Unfortunately, I had overwhelmed myself so much that I was beyond burnt out. The rest of the semester was an intense struggle, my lack of motivation and mental tiredness taking a toll on my overall grades. After starting on the wrong foot, I was never able to recover my poor grades in the organic chemistry class. It was the first time in my life that I had ever received a B in a class.

Although the last semester was insanely difficult for me, I wanted to highlight a key story from it. The B in my organic chemistry course is simultaneously a grade that I am ashamed of and proudest of. I never stopped fighting for my academics, and towards the end, I never stopped fighting for me. For the last exam, I began meditating prior to studying and re-affirmed my own worth to myself. I forgave myself for all the wrongs I did against myself early on. With a newfound confidence and will to fight on, I ended up going from Cs on all my exams to an A on the last exam of the course.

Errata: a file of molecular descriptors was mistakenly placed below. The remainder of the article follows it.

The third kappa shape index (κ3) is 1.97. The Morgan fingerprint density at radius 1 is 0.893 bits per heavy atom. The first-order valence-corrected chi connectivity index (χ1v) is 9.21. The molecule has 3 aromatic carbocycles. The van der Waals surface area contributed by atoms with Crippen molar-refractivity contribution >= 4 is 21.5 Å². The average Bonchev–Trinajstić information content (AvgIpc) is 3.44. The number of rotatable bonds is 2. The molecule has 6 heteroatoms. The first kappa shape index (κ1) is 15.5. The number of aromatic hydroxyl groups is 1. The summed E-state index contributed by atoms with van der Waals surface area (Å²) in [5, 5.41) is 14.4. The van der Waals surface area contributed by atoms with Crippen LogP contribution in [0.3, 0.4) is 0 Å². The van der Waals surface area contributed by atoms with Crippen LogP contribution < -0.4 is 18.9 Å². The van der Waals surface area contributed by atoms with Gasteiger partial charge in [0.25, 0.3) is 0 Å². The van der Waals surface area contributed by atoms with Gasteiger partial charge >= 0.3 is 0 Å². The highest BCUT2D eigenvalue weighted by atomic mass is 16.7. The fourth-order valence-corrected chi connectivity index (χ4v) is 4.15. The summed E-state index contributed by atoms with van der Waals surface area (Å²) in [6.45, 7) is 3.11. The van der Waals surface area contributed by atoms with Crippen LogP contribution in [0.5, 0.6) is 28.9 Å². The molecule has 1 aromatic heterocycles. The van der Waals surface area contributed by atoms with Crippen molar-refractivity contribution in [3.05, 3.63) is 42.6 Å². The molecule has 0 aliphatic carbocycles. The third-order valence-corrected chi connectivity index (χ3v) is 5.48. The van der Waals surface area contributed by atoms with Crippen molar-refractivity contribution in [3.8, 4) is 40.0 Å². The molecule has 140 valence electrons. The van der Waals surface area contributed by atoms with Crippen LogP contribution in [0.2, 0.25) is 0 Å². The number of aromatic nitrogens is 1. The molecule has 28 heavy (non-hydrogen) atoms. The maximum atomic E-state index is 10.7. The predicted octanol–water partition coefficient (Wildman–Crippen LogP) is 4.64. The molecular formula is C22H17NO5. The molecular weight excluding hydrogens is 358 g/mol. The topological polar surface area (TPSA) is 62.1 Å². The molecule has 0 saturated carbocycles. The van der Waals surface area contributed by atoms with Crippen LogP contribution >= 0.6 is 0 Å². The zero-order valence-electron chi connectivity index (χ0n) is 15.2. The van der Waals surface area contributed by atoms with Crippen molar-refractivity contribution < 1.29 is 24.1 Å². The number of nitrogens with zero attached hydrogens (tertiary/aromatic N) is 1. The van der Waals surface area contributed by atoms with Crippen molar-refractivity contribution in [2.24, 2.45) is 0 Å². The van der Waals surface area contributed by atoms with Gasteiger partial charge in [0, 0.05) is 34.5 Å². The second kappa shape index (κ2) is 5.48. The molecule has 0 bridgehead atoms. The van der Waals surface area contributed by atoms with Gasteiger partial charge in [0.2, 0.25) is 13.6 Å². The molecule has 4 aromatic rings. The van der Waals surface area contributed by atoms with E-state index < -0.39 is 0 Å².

I am still recovering from the extreme burnout that I accumulated last semester, and sometimes I still feel extremely mentally tired, but now I am a lot kinder to myself. I’ve given myself more time to decompress and I have also learnt how to say no.

This university has so many amazing opportunities for you to pursue and to follow, but as we say in OUR, embrace quality over quantity. At the end of the day, you must take care of yourself!  So, the next time you are thinking of adding something else on to your schedule, think about it a little more deeply. Why are you getting involved or adding this event/class? What will it do for you? Can you handle it?

Most of all be true to you and be kind to yourself. You can do absolutely anything you put your mind to, but make sure nothing you do is ever at a cost to yourself.

Thank you for reading and please have a restful and productive semester!

Stephanie is a junior majoring in Molecular & Cell Biology, and minoring in Chemistry and Psychological Sciences. Click here to learn more about Stephanie.